A few years ago, the thought of dabbling in crypto was not for the faint of heart. But fortunately, as blockchain technology keeps maturing, so too have cryptocurrency platforms. That means that trading and investing in digital assets is becoming increasingly easier, even for the uninitiated.
As digital assets continue seeing wider adoption, they’ve become an asset class to take note of, especially given the decentralized nature of the underlying blockchain technology, which sets this industry apart from the tightly regulated traditional financial markets.
This has given rise to a number of crypto exchanges that aim to help buyers and sellers trade a wide variety of crypto currencies. Amidst this, a recent report by Crypto.com has put an optimist target on the number of expected crypto users at one billion by the end of 2022, further underscoring the vast potential held by these digital assets.
However, since crypto remains a relatively new market, finding a reliable and trustworthy exchange is more important than ever.
To help you choose the right crypto exchange for you, we’ve put together a short selection guide, with all the nooks and crannies you should be aware of.
What Is a Crypto Exchange?
Simply put, a crypto exchange is an online platform that mediates the exchange of fiat money (government-issued money) for cryptocurrencies or other digital assets, charging a fee for each trade.
In addition, these exchanges (also known as digital currency exchanges or DCEs) also specialize in the trading of a wide variety of crypto assets, enabling the buying, selling and exchanging of cryptocurrencies and tokens.
Since the mining of the first Bitcoin block (Genesis Block) over a decade ago, exchanges have become increasingly sophisticated. After all, the first recorded exchange of cryptocurrency, in this case Bitcoin, for fiat money took place in 2009 and was done through PayPal via the world’s only then Bitcoin exchange site, New Liberty Standard (NLS). The platform offered services to users who could buy and sell Bitcoin in exchange for US dollars using PayPal.
Nowadays, dealing with cryptocurrency has become a full-fledged industry based on hundreds of different coins and different financial strategies,
Cryptocurrency brokerages work much like a stock exchange, with the main difference being that while a company's shares are traded on specific exchanges, cryptocurrencies are traded by several brokerages at the same time. Thus, each brokerage has a "mini market" of its own. The result of this are small variations in a specific cryptocurrency price between brokers, in spite of a global currency price reference.
The role of an exchange is to bring buyers and sellers of cryptocurrencies together, and to provide a secure environment for buying and selling transactions to take place. Before buying these assets, it is important to research these companies, as services and fees vary greatly between them. Trading fees typically range from 0.1% to as high as 5%.
Why Are Crypto Exchanges Important
If you’re looking to buy a cryptocurrency, you can do so directly by trading with a seller in what is known as a peer-to-peer (P2P) exchange. However, there are downsides associated with this strategy as you might not know the source of the coins you’re purchasing and will likely face liquidity, pricing and speed hurdles.
Crypto exchanges on the other hand, can provide heightened security as well ensure that your transactions are easier and faster to make.
How Do Crypto Exchanges Work?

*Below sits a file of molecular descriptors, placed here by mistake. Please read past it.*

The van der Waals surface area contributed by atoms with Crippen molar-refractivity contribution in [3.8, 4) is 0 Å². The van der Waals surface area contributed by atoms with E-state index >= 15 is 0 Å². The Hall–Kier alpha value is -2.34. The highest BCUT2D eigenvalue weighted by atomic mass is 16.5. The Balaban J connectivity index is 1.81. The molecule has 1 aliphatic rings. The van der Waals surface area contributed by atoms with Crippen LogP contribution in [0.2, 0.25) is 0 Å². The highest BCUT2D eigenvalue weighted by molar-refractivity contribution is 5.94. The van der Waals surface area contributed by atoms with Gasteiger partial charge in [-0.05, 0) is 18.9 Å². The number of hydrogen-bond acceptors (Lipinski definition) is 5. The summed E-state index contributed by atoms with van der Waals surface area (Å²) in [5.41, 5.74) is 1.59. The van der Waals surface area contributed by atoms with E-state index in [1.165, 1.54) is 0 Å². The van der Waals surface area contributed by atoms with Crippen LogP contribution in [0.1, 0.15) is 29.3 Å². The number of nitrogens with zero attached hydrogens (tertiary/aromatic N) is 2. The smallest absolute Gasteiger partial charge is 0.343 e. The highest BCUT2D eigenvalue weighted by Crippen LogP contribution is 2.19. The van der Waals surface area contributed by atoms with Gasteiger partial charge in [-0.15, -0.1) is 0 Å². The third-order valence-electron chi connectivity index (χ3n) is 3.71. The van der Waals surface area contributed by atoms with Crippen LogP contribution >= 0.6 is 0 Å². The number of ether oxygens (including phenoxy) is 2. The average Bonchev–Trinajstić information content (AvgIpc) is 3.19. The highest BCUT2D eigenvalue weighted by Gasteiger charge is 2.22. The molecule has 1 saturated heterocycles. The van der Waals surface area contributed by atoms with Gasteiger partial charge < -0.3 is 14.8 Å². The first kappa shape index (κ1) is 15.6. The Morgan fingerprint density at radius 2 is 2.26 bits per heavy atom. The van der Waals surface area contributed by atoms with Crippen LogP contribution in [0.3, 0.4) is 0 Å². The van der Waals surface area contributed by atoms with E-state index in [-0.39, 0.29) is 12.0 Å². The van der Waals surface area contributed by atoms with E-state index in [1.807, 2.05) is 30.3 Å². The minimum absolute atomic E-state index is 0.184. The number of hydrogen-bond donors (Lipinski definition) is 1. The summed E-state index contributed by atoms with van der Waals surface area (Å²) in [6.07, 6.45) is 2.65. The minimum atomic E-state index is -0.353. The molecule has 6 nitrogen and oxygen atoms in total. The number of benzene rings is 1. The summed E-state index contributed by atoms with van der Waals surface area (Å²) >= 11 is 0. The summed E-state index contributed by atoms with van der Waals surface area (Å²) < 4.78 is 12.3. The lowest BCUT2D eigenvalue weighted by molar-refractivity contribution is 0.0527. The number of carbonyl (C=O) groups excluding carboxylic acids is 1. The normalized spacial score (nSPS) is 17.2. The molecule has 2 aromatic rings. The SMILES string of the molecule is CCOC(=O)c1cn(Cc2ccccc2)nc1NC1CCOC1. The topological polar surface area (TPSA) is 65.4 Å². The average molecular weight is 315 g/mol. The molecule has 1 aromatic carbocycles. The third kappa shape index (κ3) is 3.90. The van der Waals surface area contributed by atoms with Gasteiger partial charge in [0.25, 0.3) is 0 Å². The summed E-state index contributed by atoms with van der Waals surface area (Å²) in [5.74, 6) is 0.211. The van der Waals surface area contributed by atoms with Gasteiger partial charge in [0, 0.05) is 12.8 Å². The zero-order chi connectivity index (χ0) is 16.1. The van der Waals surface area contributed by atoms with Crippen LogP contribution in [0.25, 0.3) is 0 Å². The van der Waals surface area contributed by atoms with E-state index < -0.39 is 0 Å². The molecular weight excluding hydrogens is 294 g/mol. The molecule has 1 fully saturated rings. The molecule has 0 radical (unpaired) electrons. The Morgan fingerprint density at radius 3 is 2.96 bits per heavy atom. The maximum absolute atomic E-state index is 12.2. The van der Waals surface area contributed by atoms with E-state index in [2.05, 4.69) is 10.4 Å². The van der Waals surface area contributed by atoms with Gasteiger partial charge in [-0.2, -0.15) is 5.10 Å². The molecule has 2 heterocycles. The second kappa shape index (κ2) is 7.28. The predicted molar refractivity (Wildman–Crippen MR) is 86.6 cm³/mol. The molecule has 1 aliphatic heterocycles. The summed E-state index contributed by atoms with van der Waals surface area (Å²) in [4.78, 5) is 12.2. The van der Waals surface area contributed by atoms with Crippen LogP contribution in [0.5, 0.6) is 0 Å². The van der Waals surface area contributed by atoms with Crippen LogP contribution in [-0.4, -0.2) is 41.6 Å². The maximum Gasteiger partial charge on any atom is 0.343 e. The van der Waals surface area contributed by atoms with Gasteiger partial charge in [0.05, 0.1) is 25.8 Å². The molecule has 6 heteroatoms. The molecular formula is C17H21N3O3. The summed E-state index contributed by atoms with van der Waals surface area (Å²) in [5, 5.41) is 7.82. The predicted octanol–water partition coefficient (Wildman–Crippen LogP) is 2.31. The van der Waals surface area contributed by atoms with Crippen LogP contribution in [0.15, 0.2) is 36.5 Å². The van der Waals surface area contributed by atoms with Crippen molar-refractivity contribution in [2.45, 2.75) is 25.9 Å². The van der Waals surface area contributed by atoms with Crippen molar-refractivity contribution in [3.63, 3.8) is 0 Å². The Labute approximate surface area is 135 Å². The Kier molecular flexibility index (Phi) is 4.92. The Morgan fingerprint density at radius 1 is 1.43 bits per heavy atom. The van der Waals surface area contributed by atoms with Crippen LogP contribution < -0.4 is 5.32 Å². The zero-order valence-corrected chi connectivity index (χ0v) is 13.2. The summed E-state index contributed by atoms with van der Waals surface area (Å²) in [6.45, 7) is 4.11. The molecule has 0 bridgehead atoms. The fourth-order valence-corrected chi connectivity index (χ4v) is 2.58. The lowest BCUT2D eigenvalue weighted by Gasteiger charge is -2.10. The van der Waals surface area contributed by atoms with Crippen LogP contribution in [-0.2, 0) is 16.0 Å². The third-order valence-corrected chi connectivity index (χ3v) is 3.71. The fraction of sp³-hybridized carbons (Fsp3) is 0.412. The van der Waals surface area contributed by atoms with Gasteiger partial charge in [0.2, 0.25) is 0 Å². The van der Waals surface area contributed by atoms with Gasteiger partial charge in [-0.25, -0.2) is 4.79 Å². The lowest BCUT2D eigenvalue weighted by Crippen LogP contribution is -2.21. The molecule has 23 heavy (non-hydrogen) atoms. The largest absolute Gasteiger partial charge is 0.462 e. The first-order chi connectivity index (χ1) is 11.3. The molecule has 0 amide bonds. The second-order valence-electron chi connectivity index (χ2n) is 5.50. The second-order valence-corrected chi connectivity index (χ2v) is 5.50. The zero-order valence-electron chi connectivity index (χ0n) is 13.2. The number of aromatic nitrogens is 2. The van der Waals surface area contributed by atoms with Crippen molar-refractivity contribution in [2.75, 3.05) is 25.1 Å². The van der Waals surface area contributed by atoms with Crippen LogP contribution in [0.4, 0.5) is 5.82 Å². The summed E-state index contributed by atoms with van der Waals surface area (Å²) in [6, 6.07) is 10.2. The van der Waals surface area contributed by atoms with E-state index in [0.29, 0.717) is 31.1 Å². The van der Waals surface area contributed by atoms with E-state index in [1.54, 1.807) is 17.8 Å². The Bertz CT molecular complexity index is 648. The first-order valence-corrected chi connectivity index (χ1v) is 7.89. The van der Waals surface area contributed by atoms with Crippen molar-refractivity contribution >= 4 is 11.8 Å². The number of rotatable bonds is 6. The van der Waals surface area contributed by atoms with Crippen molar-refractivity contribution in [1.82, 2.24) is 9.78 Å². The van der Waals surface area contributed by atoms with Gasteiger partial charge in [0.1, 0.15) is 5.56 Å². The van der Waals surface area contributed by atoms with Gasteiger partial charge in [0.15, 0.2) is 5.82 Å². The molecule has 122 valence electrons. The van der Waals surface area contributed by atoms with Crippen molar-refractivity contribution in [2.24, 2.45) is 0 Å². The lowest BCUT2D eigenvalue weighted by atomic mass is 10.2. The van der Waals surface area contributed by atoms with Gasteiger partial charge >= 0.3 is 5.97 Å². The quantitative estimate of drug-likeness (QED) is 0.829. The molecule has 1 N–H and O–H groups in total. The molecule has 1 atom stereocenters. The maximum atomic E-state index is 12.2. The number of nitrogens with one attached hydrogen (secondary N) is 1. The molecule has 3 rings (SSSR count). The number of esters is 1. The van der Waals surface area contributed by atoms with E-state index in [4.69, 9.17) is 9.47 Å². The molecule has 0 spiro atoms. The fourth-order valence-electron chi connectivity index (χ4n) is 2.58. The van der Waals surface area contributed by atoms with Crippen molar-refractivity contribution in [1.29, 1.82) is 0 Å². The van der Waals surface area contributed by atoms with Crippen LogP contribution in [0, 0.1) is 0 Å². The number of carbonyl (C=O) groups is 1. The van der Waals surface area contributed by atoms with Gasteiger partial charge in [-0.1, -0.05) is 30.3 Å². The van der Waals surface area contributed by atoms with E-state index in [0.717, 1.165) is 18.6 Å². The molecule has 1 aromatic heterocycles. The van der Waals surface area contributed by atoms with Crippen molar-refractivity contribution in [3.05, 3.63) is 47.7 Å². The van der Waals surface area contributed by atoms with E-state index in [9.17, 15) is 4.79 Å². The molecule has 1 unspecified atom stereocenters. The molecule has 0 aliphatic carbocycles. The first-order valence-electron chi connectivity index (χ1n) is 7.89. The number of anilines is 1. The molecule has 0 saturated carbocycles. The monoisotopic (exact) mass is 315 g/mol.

Getting to understand the world of cryptocurrencies can be intimidating in and of itself, especially if you’re new to blockchain technology. Naturally, trying to find the right exchange to start trading crypto can be an added challenge.
The first thing you should know is that these brokers tend to have a different operating structure, with each crypto exchange having very distinct rules, products, services and features.
That said, the best cryptocurrency exchanges will offer services such as:
Direct Selling of Cryptocurrencies
Brokers can rely on their own reserves of crypto assets - that they have purchased at a lower price - and sell them at market price plus an additional fee.
With trading, a crypto exchange won’t sell assets directly to its users. Instead, brokers act as the intermediary between buyers and sellers. In return, they charge a fee per transaction.
When it comes to owning cryptocurrencies, one of the most important decisions you’ll likely come across is how to store it. That’s because users need to keep track of their private keys. If you lose them, you might never be able to access your funds. And so, using a crypto exchange with storage services might be a convenient solution.
More recently, a growing number of blockchain-based platforms have started offering lending options. In many ways, crypto lending is like a regular bank loan. And with all loans, exchanges keep profiting off the interest rate spread. As with any other traditional asset exchange platform, coins can be traded in pairs such as BTC/USD, USDT/USD and ETC/USD. High volatility pairs tend to attract more attention from users.
How Do Cryptocurrency Exchanges Turn a Profit
Now, you might be wondering how crypto exchanges make money (besides charging the fees we already mentioned). They can earn revenue in some of the following ways:
The most popular way in which exchanges make a profit is through earning a commission for facilitating market transactions.
Many exchanges opt for token and coin listing services to supplement their revenue. These include organizing Initial Coin Offerings (ICOs), Initial Exchange Offerings (IEOs) and Security Token Offerings (STOs). In return, brokers collect a percentage of funds raised from these offerings. According to Business Insider, cryptocurrency exchanges can charge as much as $1 million to list initial coin offerings on their platforms.
Cryptocurrency market making involves providing liquidity of virtual assets to investors, traders and market participants on an exchange. Wondering what exactly is liquidity? It’s the degree to which an asset can be quickly bought or sold without notably affecting the stability of its price.